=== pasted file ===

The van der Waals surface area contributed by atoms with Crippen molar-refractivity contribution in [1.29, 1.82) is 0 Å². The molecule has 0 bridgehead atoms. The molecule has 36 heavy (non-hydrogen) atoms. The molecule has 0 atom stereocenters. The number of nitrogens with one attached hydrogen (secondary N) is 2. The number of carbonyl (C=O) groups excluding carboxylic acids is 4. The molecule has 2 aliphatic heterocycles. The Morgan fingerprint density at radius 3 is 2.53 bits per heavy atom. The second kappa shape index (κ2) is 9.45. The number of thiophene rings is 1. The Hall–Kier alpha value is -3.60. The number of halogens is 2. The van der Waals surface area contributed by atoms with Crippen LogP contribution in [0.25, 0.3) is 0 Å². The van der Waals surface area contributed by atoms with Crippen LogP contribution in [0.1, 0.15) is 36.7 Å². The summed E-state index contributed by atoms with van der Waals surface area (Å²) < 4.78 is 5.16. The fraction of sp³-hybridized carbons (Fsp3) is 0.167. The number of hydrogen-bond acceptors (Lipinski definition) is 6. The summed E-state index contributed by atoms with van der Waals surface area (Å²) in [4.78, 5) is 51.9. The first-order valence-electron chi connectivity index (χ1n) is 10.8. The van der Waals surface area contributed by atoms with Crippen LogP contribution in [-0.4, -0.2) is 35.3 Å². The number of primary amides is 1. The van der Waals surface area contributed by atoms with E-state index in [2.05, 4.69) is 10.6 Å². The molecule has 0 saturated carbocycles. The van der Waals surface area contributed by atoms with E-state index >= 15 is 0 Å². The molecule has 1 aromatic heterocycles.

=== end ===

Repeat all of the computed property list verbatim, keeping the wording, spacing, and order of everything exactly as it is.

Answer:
The van der Waals surface area contributed by atoms with Crippen molar-refractivity contribution in [1.29, 1.82) is 0 Å². The molecule has 0 bridgehead atoms. The molecule has 36 heavy (non-hydrogen) atoms. The molecule has 0 atom stereocenters. The number of nitrogens with one attached hydrogen (secondary N) is 2. The number of carbonyl (C=O) groups excluding carboxylic acids is 4. The molecule has 2 aliphatic heterocycles. The Morgan fingerprint density at radius 3 is 2.53 bits per heavy atom. The second kappa shape index (κ2) is 9.45. The number of thiophene rings is 1. The Hall–Kier alpha value is -3.60. The number of halogens is 2. The van der Waals surface area contributed by atoms with Crippen LogP contribution in [0.25, 0.3) is 0 Å². The van der Waals surface area contributed by atoms with Crippen LogP contribution in [0.1, 0.15) is 36.7 Å². The summed E-state index contributed by atoms with van der Waals surface area (Å²) < 4.78 is 5.16. The fraction of sp³-hybridized carbons (Fsp3) is 0.167. The number of hydrogen-bond acceptors (Lipinski definition) is 6. The summed E-state index contributed by atoms with van der Waals surface area (Å²) in [4.78, 5) is 51.9. The first-order valence-electron chi connectivity index (χ1n) is 10.8. The van der Waals surface area contributed by atoms with Crippen LogP contribution in [-0.4, -0.2) is 35.3 Å². The number of primary amides is 1. The van der Waals surface area contributed by atoms with E-state index in [2.05, 4.69) is 10.6 Å². The molecule has 0 saturated carbocycles. The van der Waals surface area contributed by atoms with E-state index >= 15 is 0 Å². The molecule has 1 aromatic heterocycles.